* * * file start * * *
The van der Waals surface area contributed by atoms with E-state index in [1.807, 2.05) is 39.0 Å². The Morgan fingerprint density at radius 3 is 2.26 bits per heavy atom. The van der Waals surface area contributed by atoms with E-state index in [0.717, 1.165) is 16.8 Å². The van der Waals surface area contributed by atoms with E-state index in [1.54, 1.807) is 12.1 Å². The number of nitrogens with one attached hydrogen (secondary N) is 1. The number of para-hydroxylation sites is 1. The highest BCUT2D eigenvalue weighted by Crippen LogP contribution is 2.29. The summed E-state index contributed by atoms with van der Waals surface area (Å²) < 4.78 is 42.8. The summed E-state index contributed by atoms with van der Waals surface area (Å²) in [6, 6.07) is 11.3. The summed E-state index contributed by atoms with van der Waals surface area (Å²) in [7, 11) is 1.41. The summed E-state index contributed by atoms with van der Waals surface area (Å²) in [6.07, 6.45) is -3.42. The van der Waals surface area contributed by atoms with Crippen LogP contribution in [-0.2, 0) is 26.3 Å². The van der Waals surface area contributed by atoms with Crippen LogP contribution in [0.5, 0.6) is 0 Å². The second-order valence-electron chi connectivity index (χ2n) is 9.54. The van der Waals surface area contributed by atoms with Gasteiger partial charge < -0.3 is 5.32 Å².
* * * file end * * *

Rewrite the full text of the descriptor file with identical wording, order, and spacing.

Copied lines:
The van der Waals surface area contributed by atoms with E-state index in [1.807, 2.05) is 39.0 Å². The Morgan fingerprint density at radius 3 is 2.26 bits per heavy atom. The van der Waals surface area contributed by atoms with E-state index in [0.717, 1.165) is 16.8 Å². The van der Waals surface area contributed by atoms with E-state index in [1.54, 1.807) is 12.1 Å². The number of nitrogens with one attached hydrogen (secondary N) is 1. The number of para-hydroxylation sites is 1. The highest BCUT2D eigenvalue weighted by Crippen LogP contribution is 2.29. The summed E-state index contributed by atoms with van der Waals surface area (Å²) < 4.78 is 42.8. The summed E-state index contributed by atoms with van der Waals surface area (Å²) in [6, 6.07) is 11.3. The summed E-state index contributed by atoms with van der Waals surface area (Å²) in [7, 11) is 1.41. The summed E-state index contributed by atoms with van der Waals surface area (Å²) in [6.07, 6.45) is -3.42. The van der Waals surface area contributed by atoms with Crippen LogP contribution in [-0.2, 0) is 26.3 Å². The van der Waals surface area contributed by atoms with Crippen LogP contribution in [0.5, 0.6) is 0 Å². The second-order valence-electron chi connectivity index (χ2n) is 9.54. The van der Waals surface area contributed by atoms with Gasteiger partial charge < -0.3 is 5.32 Å².